Tip one: Weigh up advantages of buying used
“I often advise an emerging company to first look for really small scale things or to look for something good on the used market that they can get into without breaking the budget,” said John Hrivnak, sales director at Carle&Montanari-OPM’s US division.
“If you’re more advanced and really want to go fast and more efficient buying something used is usually a risk. But if you’re just starting out and doing a machine that’s ready to do 100 per minute but you only could do 50 – 50 a minute could be great for you as a start-up.”
Bob Parmley, partner and CFO at Savage Bros, offered his perspective.
“I think you should be looking at new equipment that can scale when the market has pulled you forward, when you’ve proven you’ve have something the market wants.”
“There’s a lot of equipment out there that’s been unused. But newer equipment has more technological advantages perhaps. Obviously it costs more but usually from a financing standpoint it’s easier to finance new equipment that it is used.”
Hrivnak advised confectioners to exercise caution when buying used. “You have to find a person that you trust because it’s like buying a used car – ‘as is’ could mean ‘as is’.”
He said that certain used companies gave customers a certificate to verify that they had assessed the machine and noted any defects.
Tip Two: Look for energy efficient equipment
Equipment shoppers should also consider the cost of running the machine.
“Utility bills are part of your business expense, so good to get something that’s energy efficient,” said Parmley.
He gave the example of choosing gas cooking over electric, which would mean a company would require ventilation systems.
“Some of the newer equipment has more technology to it in terms of how it’s controlled for temperature-wise so you’re not wasteful of energy,” he added.
Tip three: choose a hygienic design
Carle&Montanari-OPM’s Hrivnak said that no matter what scale equipment a company was looking for they should always look for a machine that hygienic and easily cleaned.
“Today allergens are a big topic and if you do a changeover it can be an eight hour job if it’s with equipment that is not designed to be friendly to change overs. It could be a half hour to one hour job if it’s designed to be washed and cleaned reasonably or interchangeable parts.”
Tip four: Keep it simple and flexible
Ensuring equipment is easy to operate may also help firms taking their first plunge into manufacturing.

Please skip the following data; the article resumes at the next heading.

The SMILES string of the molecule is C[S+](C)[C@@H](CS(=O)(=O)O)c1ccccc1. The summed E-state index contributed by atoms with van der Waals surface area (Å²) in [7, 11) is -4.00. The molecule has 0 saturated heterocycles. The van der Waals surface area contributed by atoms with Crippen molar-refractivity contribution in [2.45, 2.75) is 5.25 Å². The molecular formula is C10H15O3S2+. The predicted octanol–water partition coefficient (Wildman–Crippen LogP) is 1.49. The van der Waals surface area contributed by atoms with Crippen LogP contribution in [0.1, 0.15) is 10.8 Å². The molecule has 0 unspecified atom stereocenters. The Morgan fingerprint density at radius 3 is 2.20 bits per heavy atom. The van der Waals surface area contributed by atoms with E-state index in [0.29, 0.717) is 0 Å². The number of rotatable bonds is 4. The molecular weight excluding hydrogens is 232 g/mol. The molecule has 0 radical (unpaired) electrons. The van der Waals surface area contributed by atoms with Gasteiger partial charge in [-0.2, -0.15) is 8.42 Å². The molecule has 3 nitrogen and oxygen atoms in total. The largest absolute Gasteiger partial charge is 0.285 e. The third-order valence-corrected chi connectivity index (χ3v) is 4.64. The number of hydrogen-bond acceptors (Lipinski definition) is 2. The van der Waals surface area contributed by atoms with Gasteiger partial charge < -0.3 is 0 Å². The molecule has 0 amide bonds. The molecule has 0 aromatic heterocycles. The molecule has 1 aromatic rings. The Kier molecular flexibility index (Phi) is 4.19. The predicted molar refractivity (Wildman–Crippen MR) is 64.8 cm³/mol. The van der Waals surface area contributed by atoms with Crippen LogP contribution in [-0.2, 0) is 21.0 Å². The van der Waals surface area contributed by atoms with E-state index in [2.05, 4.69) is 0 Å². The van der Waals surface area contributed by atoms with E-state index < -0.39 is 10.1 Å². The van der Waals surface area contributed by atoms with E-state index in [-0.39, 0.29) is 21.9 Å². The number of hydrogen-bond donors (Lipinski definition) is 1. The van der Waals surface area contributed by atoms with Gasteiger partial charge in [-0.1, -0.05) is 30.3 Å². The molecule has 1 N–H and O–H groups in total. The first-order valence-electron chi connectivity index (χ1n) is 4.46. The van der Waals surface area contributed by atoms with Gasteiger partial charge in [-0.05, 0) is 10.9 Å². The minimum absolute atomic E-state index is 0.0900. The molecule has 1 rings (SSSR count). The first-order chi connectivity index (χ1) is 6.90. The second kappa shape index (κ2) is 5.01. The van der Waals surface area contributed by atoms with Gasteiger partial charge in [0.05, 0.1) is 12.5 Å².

Parmley said that a lot of small businesses had few employees so they should look to equipment that was easy to handle and did not require a lot of lifting.
Mark Sheffield, regional sales manager, Asia Pacific, for Baker Perkins, added: “Flexibility has to be the obvious one. If they want something that’s going to help them develop a range of products, we can configure machines that give them the flexibility to produce a toffee or a fondant which they can produce by configuring in the machine in a different setup.”
Tip five: Limit number of operators
Smaller businesses should look for machines that require as few operators as possible.
Hrivnak said: “So are you achieving 90% because you have five guys huddling over the machine or are you achieving 90% because one operator can work five machines, hands off and only intervene once in a while?"
Companies can save on labor costs by limiting the number of operators.
Tip six: Ensure easy access to replaceable parts and service
Hrivnak said that the total cost of ownership for a machine should take into account the availability of replaceable parts and service operators.
“Because something will happen - just like when your lawnmower breaks down. How fast can you get a replacement part and how fast can you get a service guy in? You don’t want a downtime crash to kill you for a week.
Tip seven: Consider Limiting risk with co-packing
Baker Perkins’ Sheffield said that smaller companies could also consider contract manufacturing while they established themselves. “If they can find some manufactures that do own label and are comfortable doing low volumes maybe that’s something that gives them lower risk entry into the market place.”
“If they’ve got a distinct product and the market is there then maybe they can invest in small scale stuff and it would be towards the lower risk end. But if they think they haven’t got an established market they may be advised to go with a co-packer.”